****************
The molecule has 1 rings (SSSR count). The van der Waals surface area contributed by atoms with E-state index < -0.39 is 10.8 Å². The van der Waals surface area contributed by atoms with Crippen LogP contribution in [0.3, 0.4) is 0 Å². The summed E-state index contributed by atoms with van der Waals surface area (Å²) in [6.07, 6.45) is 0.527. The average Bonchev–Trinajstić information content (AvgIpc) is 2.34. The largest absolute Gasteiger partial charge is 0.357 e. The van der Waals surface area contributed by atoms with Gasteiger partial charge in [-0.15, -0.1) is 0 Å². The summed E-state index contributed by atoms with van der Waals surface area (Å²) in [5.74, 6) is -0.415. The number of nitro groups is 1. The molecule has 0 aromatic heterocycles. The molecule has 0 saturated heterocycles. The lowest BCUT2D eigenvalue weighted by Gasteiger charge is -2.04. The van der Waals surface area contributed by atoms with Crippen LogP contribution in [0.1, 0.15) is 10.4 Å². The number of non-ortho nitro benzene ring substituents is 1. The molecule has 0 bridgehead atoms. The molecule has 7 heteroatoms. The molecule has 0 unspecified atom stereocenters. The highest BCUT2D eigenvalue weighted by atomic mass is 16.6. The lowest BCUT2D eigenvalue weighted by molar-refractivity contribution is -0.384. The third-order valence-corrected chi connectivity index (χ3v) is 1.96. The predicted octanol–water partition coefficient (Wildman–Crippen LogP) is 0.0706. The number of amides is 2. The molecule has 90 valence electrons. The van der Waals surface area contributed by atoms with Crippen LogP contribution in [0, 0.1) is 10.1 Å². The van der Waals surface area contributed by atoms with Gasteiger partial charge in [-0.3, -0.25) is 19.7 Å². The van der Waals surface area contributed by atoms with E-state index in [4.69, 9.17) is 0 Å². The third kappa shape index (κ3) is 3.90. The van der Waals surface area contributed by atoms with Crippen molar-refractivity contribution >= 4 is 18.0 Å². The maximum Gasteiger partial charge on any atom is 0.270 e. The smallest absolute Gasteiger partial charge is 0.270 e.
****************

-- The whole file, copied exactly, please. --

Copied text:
The molecule has 1 rings (SSSR count). The van der Waals surface area contributed by atoms with E-state index < -0.39 is 10.8 Å². The van der Waals surface area contributed by atoms with Crippen LogP contribution in [0.3, 0.4) is 0 Å². The summed E-state index contributed by atoms with van der Waals surface area (Å²) in [6.07, 6.45) is 0.527. The average Bonchev–Trinajstić information content (AvgIpc) is 2.34. The largest absolute Gasteiger partial charge is 0.357 e. The van der Waals surface area contributed by atoms with Gasteiger partial charge in [-0.15, -0.1) is 0 Å². The summed E-state index contributed by atoms with van der Waals surface area (Å²) in [5.74, 6) is -0.415. The number of nitro groups is 1. The molecule has 0 aromatic heterocycles. The molecule has 0 saturated heterocycles. The lowest BCUT2D eigenvalue weighted by Gasteiger charge is -2.04. The van der Waals surface area contributed by atoms with Crippen LogP contribution in [0.1, 0.15) is 10.4 Å². The number of non-ortho nitro benzene ring substituents is 1. The molecule has 0 bridgehead atoms. The molecule has 7 heteroatoms. The molecule has 0 unspecified atom stereocenters. The highest BCUT2D eigenvalue weighted by atomic mass is 16.6. The lowest BCUT2D eigenvalue weighted by molar-refractivity contribution is -0.384. The third-order valence-corrected chi connectivity index (χ3v) is 1.96. The predicted octanol–water partition coefficient (Wildman–Crippen LogP) is 0.0706. The number of amides is 2. The molecule has 90 valence electrons. The van der Waals surface area contributed by atoms with Crippen LogP contribution in [0, 0.1) is 10.1 Å². The van der Waals surface area contributed by atoms with Gasteiger partial charge in [-0.3, -0.25) is 19.7 Å². The van der Waals surface area contributed by atoms with E-state index in [4.69, 9.17) is 0 Å². The third kappa shape index (κ3) is 3.90. The van der Waals surface area contributed by atoms with Crippen molar-refractivity contribution >= 4 is 18.0 Å². The maximum Gasteiger partial charge on any atom is 0.270 e. The smallest absolute Gasteiger partial charge is 0.270 e.